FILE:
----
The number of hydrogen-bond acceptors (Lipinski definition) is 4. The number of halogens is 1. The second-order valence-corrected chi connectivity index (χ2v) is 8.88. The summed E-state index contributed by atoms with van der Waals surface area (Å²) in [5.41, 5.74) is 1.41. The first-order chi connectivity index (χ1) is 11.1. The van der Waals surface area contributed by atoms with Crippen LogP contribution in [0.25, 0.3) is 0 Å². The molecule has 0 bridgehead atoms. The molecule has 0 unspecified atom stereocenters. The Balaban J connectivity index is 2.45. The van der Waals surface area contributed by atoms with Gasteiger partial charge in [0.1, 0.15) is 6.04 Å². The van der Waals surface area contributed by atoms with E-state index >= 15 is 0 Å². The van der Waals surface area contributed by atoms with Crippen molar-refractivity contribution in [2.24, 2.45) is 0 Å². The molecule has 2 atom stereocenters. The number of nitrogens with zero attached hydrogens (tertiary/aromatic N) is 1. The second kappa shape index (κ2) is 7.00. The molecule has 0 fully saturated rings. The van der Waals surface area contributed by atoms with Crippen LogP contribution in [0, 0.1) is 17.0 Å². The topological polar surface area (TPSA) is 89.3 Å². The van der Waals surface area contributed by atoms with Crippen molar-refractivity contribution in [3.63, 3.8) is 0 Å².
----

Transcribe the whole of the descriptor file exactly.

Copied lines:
The number of hydrogen-bond acceptors (Lipinski definition) is 4. The number of halogens is 1. The second-order valence-corrected chi connectivity index (χ2v) is 8.88. The summed E-state index contributed by atoms with van der Waals surface area (Å²) in [5.41, 5.74) is 1.41. The first-order chi connectivity index (χ1) is 11.1. The van der Waals surface area contributed by atoms with Crippen LogP contribution in [0.25, 0.3) is 0 Å². The molecule has 0 bridgehead atoms. The molecule has 0 unspecified atom stereocenters. The Balaban J connectivity index is 2.45. The van der Waals surface area contributed by atoms with Gasteiger partial charge in [0.1, 0.15) is 6.04 Å². The van der Waals surface area contributed by atoms with E-state index >= 15 is 0 Å². The van der Waals surface area contributed by atoms with Crippen molar-refractivity contribution in [2.24, 2.45) is 0 Å². The molecule has 2 atom stereocenters. The number of nitrogens with zero attached hydrogens (tertiary/aromatic N) is 1. The second kappa shape index (κ2) is 7.00. The molecule has 0 fully saturated rings. The van der Waals surface area contributed by atoms with Crippen LogP contribution in [0, 0.1) is 17.0 Å². The topological polar surface area (TPSA) is 89.3 Å². The van der Waals surface area contributed by atoms with Crippen molar-refractivity contribution in [3.63, 3.8) is 0 Å².